NASA Probe’s Collision With Asteroid Leaves 6,000-Mile Trail in Space

by Emily Morgan
Photo by: Eshma

After an asteroid collided with a NASA probe, it left a massive trail of broken rock and debris spanning 6,200 miles. However, the crash was on purpose. The intentional asteroid strike was an experiment by the space agency to see if an impact could change an asteroid’s course with a probe.

Last week, NASA launched the specifically-designed, multi-million dollar Dart probe into the asteroid, dubbed Dimorphos. After the crash, a telescope in Chile captured stunning images of the asteroid, which showed a long, bright tail behind it.

“It is amazing how clearly we were able to capture the structure and extent of the aftermath in the days following the impact,” said Teddy Kareta, one of the astronomers studying Dimorphos.

Now, NASA scientists are still working to determine whether their experiment was successful and whether the asteroid changed its course.

NASA conducted their experiment on an asteroid 11 million miles away from our planet, with no possible danger of hitting the Earth.

Currently, the space agency is closely watching the orbit of the Dimorphos asteroid around another asteroid called Didymos. They’re attempting to see if the probe’s interference has altered its direction.

If scientists find that Dimorphos’ path has been changed, this could indicate that we could use artificial devices to alter the direction of other asteroids. Now, scientists hope that similar devices could save the pantlet should a future looming asteroid head for Earth.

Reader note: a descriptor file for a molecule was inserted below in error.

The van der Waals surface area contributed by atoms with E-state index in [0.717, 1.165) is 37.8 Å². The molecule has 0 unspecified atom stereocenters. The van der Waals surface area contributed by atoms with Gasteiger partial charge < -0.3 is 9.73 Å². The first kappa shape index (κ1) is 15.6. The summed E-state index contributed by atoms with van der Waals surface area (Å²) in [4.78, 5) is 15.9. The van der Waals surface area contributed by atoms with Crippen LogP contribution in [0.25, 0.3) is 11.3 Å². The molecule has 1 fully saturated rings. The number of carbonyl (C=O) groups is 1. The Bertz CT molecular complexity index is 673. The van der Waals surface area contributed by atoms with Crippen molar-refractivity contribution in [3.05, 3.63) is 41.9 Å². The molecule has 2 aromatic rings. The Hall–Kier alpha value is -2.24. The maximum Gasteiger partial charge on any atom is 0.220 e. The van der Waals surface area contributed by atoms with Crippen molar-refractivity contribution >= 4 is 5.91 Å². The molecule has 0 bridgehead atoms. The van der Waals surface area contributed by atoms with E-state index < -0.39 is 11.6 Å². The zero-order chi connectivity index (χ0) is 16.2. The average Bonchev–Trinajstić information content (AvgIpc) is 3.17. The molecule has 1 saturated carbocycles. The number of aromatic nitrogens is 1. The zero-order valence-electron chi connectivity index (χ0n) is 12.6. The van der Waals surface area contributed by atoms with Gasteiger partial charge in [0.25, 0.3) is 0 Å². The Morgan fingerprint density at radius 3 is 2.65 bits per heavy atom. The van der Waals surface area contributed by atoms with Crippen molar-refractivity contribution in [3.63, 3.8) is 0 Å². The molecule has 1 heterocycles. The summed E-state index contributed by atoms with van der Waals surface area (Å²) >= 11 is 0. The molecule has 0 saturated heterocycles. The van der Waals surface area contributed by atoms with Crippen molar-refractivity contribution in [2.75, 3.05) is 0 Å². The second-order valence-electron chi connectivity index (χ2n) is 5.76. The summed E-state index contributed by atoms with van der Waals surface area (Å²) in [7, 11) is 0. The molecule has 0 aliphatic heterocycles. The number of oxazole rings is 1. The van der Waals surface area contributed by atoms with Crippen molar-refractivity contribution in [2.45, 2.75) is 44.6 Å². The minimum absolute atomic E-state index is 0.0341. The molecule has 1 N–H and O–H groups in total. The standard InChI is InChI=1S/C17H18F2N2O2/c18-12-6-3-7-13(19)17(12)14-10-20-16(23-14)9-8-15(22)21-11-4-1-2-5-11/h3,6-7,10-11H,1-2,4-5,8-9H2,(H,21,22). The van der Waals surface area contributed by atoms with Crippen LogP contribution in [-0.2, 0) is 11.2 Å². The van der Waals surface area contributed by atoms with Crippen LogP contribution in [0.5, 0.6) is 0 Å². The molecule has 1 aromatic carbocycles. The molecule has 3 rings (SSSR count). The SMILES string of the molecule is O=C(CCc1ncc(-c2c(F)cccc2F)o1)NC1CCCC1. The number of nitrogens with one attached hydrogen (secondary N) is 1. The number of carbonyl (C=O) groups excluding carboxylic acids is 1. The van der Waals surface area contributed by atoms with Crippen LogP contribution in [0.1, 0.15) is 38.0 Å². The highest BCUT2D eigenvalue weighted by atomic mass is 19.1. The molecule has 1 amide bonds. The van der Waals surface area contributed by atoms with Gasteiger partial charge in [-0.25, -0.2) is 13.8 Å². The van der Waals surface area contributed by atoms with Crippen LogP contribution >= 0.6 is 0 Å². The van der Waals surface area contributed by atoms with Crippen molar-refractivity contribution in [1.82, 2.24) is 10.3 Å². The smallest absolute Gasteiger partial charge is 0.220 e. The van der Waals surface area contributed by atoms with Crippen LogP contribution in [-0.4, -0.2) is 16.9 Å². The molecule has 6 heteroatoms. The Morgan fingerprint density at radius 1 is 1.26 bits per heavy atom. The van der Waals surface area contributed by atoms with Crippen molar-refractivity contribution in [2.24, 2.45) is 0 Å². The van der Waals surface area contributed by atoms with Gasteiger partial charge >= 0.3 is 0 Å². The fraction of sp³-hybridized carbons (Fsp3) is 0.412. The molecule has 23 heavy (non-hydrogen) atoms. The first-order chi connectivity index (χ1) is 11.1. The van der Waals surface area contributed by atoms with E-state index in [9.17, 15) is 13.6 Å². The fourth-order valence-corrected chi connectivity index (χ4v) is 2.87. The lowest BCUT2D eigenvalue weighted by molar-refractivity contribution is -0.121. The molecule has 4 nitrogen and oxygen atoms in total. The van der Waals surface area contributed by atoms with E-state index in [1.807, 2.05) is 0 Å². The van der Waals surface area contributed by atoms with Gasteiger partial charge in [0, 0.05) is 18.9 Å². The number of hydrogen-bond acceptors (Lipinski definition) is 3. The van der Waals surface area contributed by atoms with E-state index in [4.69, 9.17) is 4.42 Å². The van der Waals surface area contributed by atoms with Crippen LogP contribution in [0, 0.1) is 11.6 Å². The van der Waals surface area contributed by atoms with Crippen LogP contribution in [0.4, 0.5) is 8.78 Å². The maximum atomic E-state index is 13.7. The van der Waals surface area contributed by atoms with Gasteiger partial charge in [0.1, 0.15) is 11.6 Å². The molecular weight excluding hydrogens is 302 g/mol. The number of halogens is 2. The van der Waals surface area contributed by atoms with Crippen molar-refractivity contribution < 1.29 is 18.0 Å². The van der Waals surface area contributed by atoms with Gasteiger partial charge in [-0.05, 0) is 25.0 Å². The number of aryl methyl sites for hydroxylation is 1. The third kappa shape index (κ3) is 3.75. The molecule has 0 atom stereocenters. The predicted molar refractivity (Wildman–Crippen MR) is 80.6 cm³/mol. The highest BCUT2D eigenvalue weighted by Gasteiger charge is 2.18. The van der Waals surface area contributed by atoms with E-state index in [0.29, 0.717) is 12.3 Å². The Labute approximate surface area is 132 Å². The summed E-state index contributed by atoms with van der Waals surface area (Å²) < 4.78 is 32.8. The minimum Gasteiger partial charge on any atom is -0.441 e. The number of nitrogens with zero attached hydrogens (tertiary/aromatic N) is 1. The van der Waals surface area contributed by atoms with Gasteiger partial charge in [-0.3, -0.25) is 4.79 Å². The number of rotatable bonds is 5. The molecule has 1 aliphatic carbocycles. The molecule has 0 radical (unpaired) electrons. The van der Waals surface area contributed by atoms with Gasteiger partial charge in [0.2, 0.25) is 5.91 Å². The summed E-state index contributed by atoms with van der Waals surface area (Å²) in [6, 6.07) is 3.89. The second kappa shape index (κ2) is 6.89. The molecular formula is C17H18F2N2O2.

NASA probe could potentially prevent fatal asteroid impacts forever

Director of Planetary Science at NASA, Dr. Lori Glaze, has said she is happy with the mission so far, saying “we potentially have the capability to protect ourselves from something like a dangerous hazardous asteroid impact.”

She added: “What an amazing thing; we’ve never had that capability before.”

In the past, asteroid strikes have wreaked havoc here on Earth. In 2013, a 60-foot space rock injured 1,500 people and damaged thousands of buildings in Russia. Now, NASA hopes to keep that from happening again.

DART is the first major project of a NASA department called the Planetary Defense Coordination Office. Glaze leads the division that oversees planetary defense.

“The ones that really are the civilization-ending-size asteroids, we know; we’ve already found 99% of those,” Glaze said. “The smaller ones that could have regional damage, there are some out there that we don’t know about. So, we’re actually right now already building the next telescope, a space telescope called the Near-Earth Object Surveyor (NEO Surveyor), to search the sky 24 hours a day.”

According to NASA, in four years, the European Space Agency’s Hera project will again survey Dimorphos and Didymos. They will focus on the crater left by DART and Dimorphos’ mass. Scientists say the crater may measure 10 to 20 meters.

Though there is still much to examine surrounding DART’s impact, experts call it a mission accomplished.